News | Radiation Therapy | June 01, 2020

RefleXion Announces Clinical Collaboration to Evaluate Biology-guided Radiotherapy

Big Pharma and a med device startup making machines to treat stage 4 cancer have teamed up to improve cancer treatment

MERCK and RefleXion Medical announced a collaboration to evaluate KETRUDA (immunotherapy) with biology-guided radiotherapy - BgRT -  a new radiation machine developed to treat all stages of cancer.

MERCK and RefleXion Medical announced a collaboration to evaluate KETRUDA (immunotherapy) with biology-guided radiotherapy - BgRT -  a new radiation machine developed to treat all stages of cancer.

 

June 1, 2020 — RefleXion Medical, a therapeutic oncology company pioneering biology-guided radiotherapy (BgRT) for treating all stages of cancer, announced a clinical collaboration with Merck to evaluate the safety and efficacy of KEYTRUDA (pembrolizumab), Merck’s anti-PD-1 therapy, in combination with BgRT in multiple late-stage cancers, including non-small cell lung cancer (NSCLC), in two randomized controlled clinical trials. 

“It is exciting to see these companies from different fields collaborating to investigate immuno-radiotherapy approaches for patients with metastatic cancer,” said Jason Luke, M.D., director of the Cancer Immunotherapeutics Center at UPMC Hillman Cancer Center and associate professor of medicine at the University of Pittsburgh School of Medicine. “Several published clinical and translational studies laid the foundation for combining immunotherapy and radiotherapy, but despite their promise, available conventional radiotherapy techniques are limited in their general ability to reach more than 1-2 tumors.

“We hypothesize that BgRT may improve treatment efficacy and expand the immunologic impact of therapy by overcoming this limitation and treating more tumors,” continued Luke. "This expanded treatment potential allows the field to pose new questions such as: What outcomes can combination therapy achieve when BgRT treats 5, 10 or even more sites of disease?”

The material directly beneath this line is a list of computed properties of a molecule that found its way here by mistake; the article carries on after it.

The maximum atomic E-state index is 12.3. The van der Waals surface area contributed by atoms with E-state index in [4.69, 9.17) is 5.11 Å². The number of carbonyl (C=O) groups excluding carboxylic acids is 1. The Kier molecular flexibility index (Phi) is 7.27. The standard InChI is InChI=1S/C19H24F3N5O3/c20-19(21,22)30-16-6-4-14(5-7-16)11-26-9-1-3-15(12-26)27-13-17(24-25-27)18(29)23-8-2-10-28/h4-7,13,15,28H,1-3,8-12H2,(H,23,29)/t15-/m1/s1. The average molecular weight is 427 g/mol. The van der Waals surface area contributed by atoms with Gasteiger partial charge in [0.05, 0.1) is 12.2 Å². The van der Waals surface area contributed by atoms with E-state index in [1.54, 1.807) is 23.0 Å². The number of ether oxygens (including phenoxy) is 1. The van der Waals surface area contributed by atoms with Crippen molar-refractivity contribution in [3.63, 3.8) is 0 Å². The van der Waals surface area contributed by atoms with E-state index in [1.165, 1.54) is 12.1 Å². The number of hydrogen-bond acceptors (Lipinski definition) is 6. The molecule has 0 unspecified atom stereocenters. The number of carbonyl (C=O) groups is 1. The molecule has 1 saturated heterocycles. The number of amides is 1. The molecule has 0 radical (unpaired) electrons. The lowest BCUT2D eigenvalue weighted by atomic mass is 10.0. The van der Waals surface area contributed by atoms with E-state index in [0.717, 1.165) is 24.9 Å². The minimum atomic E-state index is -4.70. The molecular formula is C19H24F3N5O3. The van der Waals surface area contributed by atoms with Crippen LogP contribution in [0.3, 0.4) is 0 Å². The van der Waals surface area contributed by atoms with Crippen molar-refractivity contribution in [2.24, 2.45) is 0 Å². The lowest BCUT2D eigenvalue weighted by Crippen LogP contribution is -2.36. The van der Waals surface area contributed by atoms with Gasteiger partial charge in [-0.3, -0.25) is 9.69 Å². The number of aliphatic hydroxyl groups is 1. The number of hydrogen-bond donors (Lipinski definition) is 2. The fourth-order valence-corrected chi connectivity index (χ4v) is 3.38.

This clinical collaboration reflects interest by researchers, clinicians and industry in exploring external beam radiotherapy to potentially expand the application of immunotherapy and improve outcomes for patients with advanced-stage cancer. Worldwide, over 1,000 clinical trials registered with the National Institutes of Health seek to determine the effect of combining immunotherapy and radiotherapy. Currently, very few of these trials reflect collaboration between radiotherapy and pharmaceutical companies. 

The aim of the clinical collaboration between RefleXion and Merck is to establish whether treating multiple tumors with BgRT, a novel external beam radiotherapy treatment modality in development, is safe and amplifies KEYTRUDA’s therapeutic effect. The RefleXion X1 machine with BgRT is designed to overcome the technical limitations that restrict radiotherapy delivery to one or two sites of disease, and instead allow it to reach multiple sites during the same treatment session, even those sites that move due to breathing or digestion.

“We believe BgRT will one day treat all visible tumor sites, which could lead to better patient outcomes, particularly when used with immunotherapy,”  said Todd Powell, CEO and president of RefleXion. “The collaboration with Merck will allow us to explore this combined effect in randomized controlled clinical trials that, if successful, may lead to significant changes in the way physicians approach cancer care for patients with late-stage disease.” 

RefleXion recently announced the close of a $100M equity financing round, the sale of their first commercial system and FDA clearance for the X1 machine for conventional radiotherapy applications. The X1 is the only platform that includes high quality computed tomography (CT) imaging to reduce motion artifacts during patient setup and x-ray treatment delivery, resulting in accurate targeting of the radiation dose to a patient’s tumor.

About Combining Immunotherapy and External Beam Radiotherapy

External Beam Radiotherapy (EBRT) by itself treats a discrete target to provide local tumor control; however, clinical evidence suggests that EBRTpotentially converts the locally radiated tumor into an in situ vaccine that contributes to systemic control of the cancer. The exploration of EBRT with immunotherapy began in earnest after a rapid succession of advances led to a corresponding acceleration of clinical trials and FDA approvals of different drugs for various cancer indications. Ongoing clinical trials for this combined approach are aimed at confirming safety and demonstrating clinical efficacy, determining the appropriate dosing and sequencing of each treatment, and developing biomarkers to identify the patients most likely to benefit.

For more information: www.reflexion.com

 

 

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